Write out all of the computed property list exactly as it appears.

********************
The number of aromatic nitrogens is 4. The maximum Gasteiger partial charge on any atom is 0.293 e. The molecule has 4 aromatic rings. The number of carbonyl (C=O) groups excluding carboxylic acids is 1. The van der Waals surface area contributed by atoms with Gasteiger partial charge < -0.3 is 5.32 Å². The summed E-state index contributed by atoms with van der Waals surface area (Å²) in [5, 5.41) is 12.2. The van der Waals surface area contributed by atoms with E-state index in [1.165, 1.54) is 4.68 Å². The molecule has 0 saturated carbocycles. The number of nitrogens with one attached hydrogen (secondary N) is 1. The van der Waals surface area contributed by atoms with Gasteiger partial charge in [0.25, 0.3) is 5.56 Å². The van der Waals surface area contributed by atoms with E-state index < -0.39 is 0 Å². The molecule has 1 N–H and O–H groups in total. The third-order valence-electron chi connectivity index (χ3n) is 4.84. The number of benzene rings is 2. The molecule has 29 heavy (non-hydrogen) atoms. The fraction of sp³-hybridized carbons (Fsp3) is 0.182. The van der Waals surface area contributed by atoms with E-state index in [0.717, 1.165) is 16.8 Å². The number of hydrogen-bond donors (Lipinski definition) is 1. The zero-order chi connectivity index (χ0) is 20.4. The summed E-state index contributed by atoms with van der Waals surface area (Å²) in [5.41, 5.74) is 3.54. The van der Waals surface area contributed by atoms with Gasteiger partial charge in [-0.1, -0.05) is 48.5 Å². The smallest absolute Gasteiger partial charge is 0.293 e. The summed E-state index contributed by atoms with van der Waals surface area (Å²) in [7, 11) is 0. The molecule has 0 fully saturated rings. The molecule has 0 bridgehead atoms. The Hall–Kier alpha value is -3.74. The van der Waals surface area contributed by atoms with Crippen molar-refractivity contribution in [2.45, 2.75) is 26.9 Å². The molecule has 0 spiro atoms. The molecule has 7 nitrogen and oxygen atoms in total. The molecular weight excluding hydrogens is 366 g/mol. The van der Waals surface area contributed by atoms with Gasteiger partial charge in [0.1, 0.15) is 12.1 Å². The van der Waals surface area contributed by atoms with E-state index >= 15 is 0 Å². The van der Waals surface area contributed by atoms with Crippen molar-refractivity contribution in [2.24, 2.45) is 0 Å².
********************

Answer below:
The number of aromatic nitrogens is 4. The maximum Gasteiger partial charge on any atom is 0.293 e. The molecule has 4 aromatic rings. The number of carbonyl (C=O) groups excluding carboxylic acids is 1. The van der Waals surface area contributed by atoms with Gasteiger partial charge < -0.3 is 5.32 Å². The summed E-state index contributed by atoms with van der Waals surface area (Å²) in [5, 5.41) is 12.2. The van der Waals surface area contributed by atoms with E-state index in [1.165, 1.54) is 4.68 Å². The molecule has 0 saturated carbocycles. The number of nitrogens with one attached hydrogen (secondary N) is 1. The van der Waals surface area contributed by atoms with Gasteiger partial charge in [0.25, 0.3) is 5.56 Å². The van der Waals surface area contributed by atoms with E-state index < -0.39 is 0 Å². The molecule has 1 N–H and O–H groups in total. The third-order valence-electron chi connectivity index (χ3n) is 4.84. The number of benzene rings is 2. The molecule has 29 heavy (non-hydrogen) atoms. The fraction of sp³-hybridized carbons (Fsp3) is 0.182. The van der Waals surface area contributed by atoms with E-state index in [0.717, 1.165) is 16.8 Å². The number of hydrogen-bond donors (Lipinski definition) is 1. The zero-order chi connectivity index (χ0) is 20.4. The summed E-state index contributed by atoms with van der Waals surface area (Å²) in [5.41, 5.74) is 3.54. The van der Waals surface area contributed by atoms with Gasteiger partial charge in [-0.1, -0.05) is 48.5 Å². The smallest absolute Gasteiger partial charge is 0.293 e. The summed E-state index contributed by atoms with van der Waals surface area (Å²) in [7, 11) is 0. The molecule has 0 fully saturated rings. The molecule has 0 bridgehead atoms. The Hall–Kier alpha value is -3.74. The van der Waals surface area contributed by atoms with Crippen molar-refractivity contribution in [2.45, 2.75) is 26.9 Å². The molecule has 0 spiro atoms. The molecule has 7 nitrogen and oxygen atoms in total. The molecular weight excluding hydrogens is 366 g/mol. The van der Waals surface area contributed by atoms with Gasteiger partial charge in [0.1, 0.15) is 12.1 Å². The van der Waals surface area contributed by atoms with E-state index >= 15 is 0 Å². The van der Waals surface area contributed by atoms with Crippen molar-refractivity contribution in [2.24, 2.45) is 0 Å².